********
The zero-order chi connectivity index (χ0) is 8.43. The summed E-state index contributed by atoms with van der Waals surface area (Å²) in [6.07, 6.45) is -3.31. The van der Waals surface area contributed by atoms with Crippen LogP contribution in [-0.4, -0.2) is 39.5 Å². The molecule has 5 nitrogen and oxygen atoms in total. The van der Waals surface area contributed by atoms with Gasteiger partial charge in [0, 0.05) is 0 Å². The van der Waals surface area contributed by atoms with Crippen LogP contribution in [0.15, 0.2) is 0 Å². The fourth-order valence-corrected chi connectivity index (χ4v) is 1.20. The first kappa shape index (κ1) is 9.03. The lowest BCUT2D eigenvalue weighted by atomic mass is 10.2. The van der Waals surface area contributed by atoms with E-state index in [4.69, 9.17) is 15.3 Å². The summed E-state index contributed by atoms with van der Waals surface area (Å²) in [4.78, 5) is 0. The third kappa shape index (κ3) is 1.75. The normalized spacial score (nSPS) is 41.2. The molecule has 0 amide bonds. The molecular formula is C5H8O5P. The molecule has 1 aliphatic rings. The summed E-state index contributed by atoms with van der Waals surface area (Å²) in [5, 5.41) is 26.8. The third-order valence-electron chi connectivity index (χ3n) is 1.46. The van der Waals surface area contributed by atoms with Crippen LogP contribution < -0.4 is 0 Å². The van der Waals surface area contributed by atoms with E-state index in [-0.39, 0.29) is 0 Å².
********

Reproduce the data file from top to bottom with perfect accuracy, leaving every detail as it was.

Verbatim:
The zero-order chi connectivity index (χ0) is 8.43. The summed E-state index contributed by atoms with van der Waals surface area (Å²) in [6.07, 6.45) is -3.31. The van der Waals surface area contributed by atoms with Crippen LogP contribution in [-0.4, -0.2) is 39.5 Å². The molecule has 5 nitrogen and oxygen atoms in total. The van der Waals surface area contributed by atoms with Gasteiger partial charge in [0, 0.05) is 0 Å². The van der Waals surface area contributed by atoms with Crippen LogP contribution in [0.15, 0.2) is 0 Å². The fourth-order valence-corrected chi connectivity index (χ4v) is 1.20. The first kappa shape index (κ1) is 9.03. The lowest BCUT2D eigenvalue weighted by atomic mass is 10.2. The van der Waals surface area contributed by atoms with E-state index in [4.69, 9.17) is 15.3 Å². The summed E-state index contributed by atoms with van der Waals surface area (Å²) in [4.78, 5) is 0. The third kappa shape index (κ3) is 1.75. The normalized spacial score (nSPS) is 41.2. The molecule has 0 amide bonds. The molecular formula is C5H8O5P. The molecule has 1 aliphatic rings. The summed E-state index contributed by atoms with van der Waals surface area (Å²) in [5, 5.41) is 26.8. The third-order valence-electron chi connectivity index (χ3n) is 1.46. The van der Waals surface area contributed by atoms with Crippen LogP contribution < -0.4 is 0 Å². The van der Waals surface area contributed by atoms with E-state index in [-0.39, 0.29) is 0 Å².